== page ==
The current definition of its Money Market sector is funds that invest at least 95% of their assets in money market instruments (i.e. cash and near cash, such as bank deposits, certificates of deposit, very short-term fixed-interest securities or floating rate notes).
The changes took effect on 1 July this year, in line with the Financial Services Authority’s publications of the definitions. The IMA is still consulting with its member firms about what the new definition will be so are still to finalise any change.
While the consultation is ongoing, firms have until 1 January next year to transition their funds into the newly-defined sector at which point funds within the IMA sector will be monitored according to the new FSA and ESMA, the Committee of European Securities Regulators, rules.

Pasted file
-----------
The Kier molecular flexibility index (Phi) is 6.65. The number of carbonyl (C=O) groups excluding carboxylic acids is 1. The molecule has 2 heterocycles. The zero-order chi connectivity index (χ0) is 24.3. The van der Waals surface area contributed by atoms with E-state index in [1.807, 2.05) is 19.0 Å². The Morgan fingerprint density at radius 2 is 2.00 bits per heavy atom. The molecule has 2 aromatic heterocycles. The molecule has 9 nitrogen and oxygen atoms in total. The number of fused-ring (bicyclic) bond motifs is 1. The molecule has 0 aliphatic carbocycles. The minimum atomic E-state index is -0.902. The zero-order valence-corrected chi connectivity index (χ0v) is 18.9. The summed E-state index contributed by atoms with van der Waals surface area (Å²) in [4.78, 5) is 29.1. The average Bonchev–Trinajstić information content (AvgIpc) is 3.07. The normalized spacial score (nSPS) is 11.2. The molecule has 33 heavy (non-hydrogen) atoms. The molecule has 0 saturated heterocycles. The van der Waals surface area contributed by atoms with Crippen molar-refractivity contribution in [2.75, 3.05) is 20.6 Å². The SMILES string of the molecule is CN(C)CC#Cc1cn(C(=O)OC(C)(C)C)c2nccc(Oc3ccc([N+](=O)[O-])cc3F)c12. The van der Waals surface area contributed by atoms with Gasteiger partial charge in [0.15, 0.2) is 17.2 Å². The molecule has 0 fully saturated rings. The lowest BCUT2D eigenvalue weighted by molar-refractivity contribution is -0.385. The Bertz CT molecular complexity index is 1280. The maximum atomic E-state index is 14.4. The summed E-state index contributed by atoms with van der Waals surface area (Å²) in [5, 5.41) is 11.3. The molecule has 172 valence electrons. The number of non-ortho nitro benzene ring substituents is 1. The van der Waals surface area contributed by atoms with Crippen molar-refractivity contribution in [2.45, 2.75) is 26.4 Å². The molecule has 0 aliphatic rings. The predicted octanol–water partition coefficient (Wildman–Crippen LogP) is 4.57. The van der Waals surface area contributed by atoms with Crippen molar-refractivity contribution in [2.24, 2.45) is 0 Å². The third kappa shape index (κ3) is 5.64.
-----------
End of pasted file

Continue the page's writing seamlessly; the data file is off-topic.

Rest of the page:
According to the committee’s ‘Guidelines on a common definition of European money market funds’, the ESMA approach is to distinguish between short-term money market funds – which operate a very short weighted average maturity and weighted average life – and money market funds that operate with a longer weighted average maturity and weighted average life.